Start early.
Something we've learned the hard way is this: whatever you start when your children are infants can stick.  It will become your habit and the child's habit.  So much so that there will likely be less resistance as you just continue that routine when they are toddlers and preschool age.  It's easy to expand on an already established expectation than it is to start something completely new with a child engaging in disobedience and power struggles.  Also, what you start depositing into their mind as an older infant really does make an impact.  We have a gospel book that I used to sing through with our oldest child before he could talk, and as soon as he had strong language skills I noticed that he could sing it along with me from memory.  I've heard this type of story from many parents who started to teach their children scripture or spiritual songs from an early age - you'll be shocked at how it's stored in their heart!


Here's our routine:
1.  Sing a song with biblical truth - This is usually something easy, age appropriate and right off the top of my head.
2.  Review the verse of the week - Our church is memorizing the foundation verses from Children Desiring God.  We follow along and I try to explain what the verse means in really simple terms.
3.  Discuss one vocabulary word - I drew these really simple flash cards with basic spiritual words that our children will need to grasp if they are going to understand anything else we are talking about.  Some of those words include; love, forgiveness, grace, prayer, bible, repentance, etc.  Terms like this are foundational!
4.  Sing and discuss one page from our "Simple Gospel" book - This is a book I made with the 'ten points of the gospel' (one on each page).  We have a tune that corresponds with each page (think - twinkle twinkle little star) so it's easily memorized.  My hope is that our whole family will know how to simply and clearly state the gospel, so we can preach it to ourselves and others!  Even though it doesn't click right now for our littles, one day I pray that they will take it to heart.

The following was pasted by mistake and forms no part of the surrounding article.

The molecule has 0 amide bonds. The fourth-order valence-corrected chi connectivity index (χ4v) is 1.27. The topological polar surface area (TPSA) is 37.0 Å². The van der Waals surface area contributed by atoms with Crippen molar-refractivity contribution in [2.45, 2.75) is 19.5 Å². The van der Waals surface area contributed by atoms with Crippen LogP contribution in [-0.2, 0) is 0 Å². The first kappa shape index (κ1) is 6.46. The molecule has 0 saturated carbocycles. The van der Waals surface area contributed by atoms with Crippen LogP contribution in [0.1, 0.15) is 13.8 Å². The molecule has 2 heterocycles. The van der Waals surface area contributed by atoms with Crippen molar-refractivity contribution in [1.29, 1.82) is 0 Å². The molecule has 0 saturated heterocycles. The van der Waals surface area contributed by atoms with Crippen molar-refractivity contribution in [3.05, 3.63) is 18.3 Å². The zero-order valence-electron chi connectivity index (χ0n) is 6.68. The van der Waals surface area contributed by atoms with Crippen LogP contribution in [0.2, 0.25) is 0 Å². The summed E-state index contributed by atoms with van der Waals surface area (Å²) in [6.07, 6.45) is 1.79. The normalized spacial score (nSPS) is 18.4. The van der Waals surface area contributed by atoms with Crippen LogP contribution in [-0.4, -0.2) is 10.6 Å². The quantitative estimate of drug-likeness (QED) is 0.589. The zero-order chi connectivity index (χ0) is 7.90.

5.  Pray - We say a really short prayer about who God is (based on our bible verse for the week), and pray for the day ahead.  

Other things I occasionally add:
  • A finger play - A short / silly rhyme for toddlers and preschoolers that can help with transitions and getting attention
  • A book - something from the library to change things up a bit
  • An educational focus - like discussing shapes / colors etc.
This sounds like A LOT.  And it sounds really awesome on paper - but I assure you - in reality this takes as little as 3-5 minutes to go through, and the longest I ever spend on it is 10 minutes.  It took some time to compile these things and think about what I wanted to do, but on a daily basis it takes ZERO prep.  Also, most days our kids squirm and talk through the whole thing.  It seems like no one is listening and I often have to stop and give correction, but they genuinely enjoy it and I'm always amazed at what they remember.

I share these ideas because I really didn't know what to do with our kids, and I hope it at least helps get the ball rolling.  Sometimes you just have to do something and start somewhere until trial and error helps you decide what works best for your family (which might look nothing like what we do).

Finally, I want to emphasize that I don't think this type of religious training will 'save' our children.  Even if they become experts at scripture recitation and can spout off the whole gospel, we want them to know that what matters is their HEART - that they know and love Jesus more than anything else.  But with that being said, when they truly are transformed, I think it will be a gift for them to already have so much truth stored up in their soul.  

How are you investing in your child's treasure chest?